Long Island City, New York — A 90-minute play about lesbian, gay, bisexual and transgender Catholics will make its debut at the Rough Draft Festival at LaGuardia Performing Arts Center in Long Island City March 24, 25 and 27.

The new play, titled “Full of Grace: Journeys of LGBT Catholics,” tells the real accounts of more than 30 LGBT clergy, religious and laypeople from across the United States, including college students, terminated church employees, and closeted priests and nuns.

The play’s website says “Full of Grace” is dedicated to the late Auxiliary Bishop Joseph Sullivan of Brooklyn, New York, who commissioned it in 2012 “to provide a space for listening and openness and to encourage a dialogue about sexual identity and faith.” Sullivan convened the diocese’s Ad Hoc Committee on the Pastoral Care of Gays and Lesbians and Their Families for a decade before he died in 2013.

Robert Choiniere and Scott Barrow, the play’s creators, held readings of the play at Fordham University and during the World Meeting of Families in Philadelphia. Choiniere is currently a doctoral student at Fordham and holds degrees from Boston College and DeSales University. He said in an email to NCR that he and Barrow hope “Full of Grace” will tour Catholic colleges around the country to promote dialogue about faith and sexual identity among campus communities.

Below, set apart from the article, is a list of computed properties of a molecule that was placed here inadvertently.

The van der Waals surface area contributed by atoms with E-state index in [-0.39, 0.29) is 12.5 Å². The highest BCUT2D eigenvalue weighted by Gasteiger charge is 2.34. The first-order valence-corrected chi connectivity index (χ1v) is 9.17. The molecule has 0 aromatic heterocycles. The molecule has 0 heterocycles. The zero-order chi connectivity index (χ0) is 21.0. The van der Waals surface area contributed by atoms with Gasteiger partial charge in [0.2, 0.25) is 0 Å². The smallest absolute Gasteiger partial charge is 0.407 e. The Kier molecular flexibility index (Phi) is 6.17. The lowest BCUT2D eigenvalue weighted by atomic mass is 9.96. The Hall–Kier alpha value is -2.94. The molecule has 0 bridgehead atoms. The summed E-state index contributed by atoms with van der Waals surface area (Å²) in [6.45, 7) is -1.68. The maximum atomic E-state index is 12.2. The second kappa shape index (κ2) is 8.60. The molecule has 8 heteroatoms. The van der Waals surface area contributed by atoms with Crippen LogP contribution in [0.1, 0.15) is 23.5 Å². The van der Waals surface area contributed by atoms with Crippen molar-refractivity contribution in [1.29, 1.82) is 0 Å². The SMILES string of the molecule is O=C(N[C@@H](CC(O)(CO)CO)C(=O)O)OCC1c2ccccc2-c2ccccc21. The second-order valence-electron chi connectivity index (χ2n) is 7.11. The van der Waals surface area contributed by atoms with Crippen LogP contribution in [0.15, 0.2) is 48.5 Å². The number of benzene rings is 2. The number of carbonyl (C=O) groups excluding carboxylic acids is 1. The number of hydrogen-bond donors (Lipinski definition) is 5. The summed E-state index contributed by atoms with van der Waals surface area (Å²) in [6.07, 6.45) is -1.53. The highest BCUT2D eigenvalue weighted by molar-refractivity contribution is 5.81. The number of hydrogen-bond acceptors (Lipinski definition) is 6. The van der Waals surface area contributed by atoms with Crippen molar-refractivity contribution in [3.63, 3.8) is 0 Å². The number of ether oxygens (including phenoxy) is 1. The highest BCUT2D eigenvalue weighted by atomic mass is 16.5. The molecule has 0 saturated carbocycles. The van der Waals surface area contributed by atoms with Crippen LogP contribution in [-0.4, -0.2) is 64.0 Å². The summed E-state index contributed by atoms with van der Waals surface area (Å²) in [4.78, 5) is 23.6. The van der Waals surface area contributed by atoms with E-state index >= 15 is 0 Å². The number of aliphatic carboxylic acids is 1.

Shawnee, Oklahoma — Michael Scaperlanda will be sworn in as St. Gregory’s University’s new president during an inaugural ceremony taking place in the Don and Jenetta Sumner Fieldhouse March 21.

According to daily newspaper The Norman Transcript, Scaperlanda practiced law in Texas and Washington, D.C. before serving numerous academic and administrative roles for the University of Oklahoma. He currently serves as a scholar participant in the Fr. Stanley Rother Hispanic Cultural Institute of Oklahoma City and Norman.


Pittsburgh — From July 17 to Aug. 4, La Roche College’s Clergy and Religious Summer English Institute will offer English and cultural immersion courses to international priests and religious who have been assigned to work in American parishes. According to a press release, the program aims to help the priests and religious gain these competencies in a low-stress environment before they assume their new roles in the United States.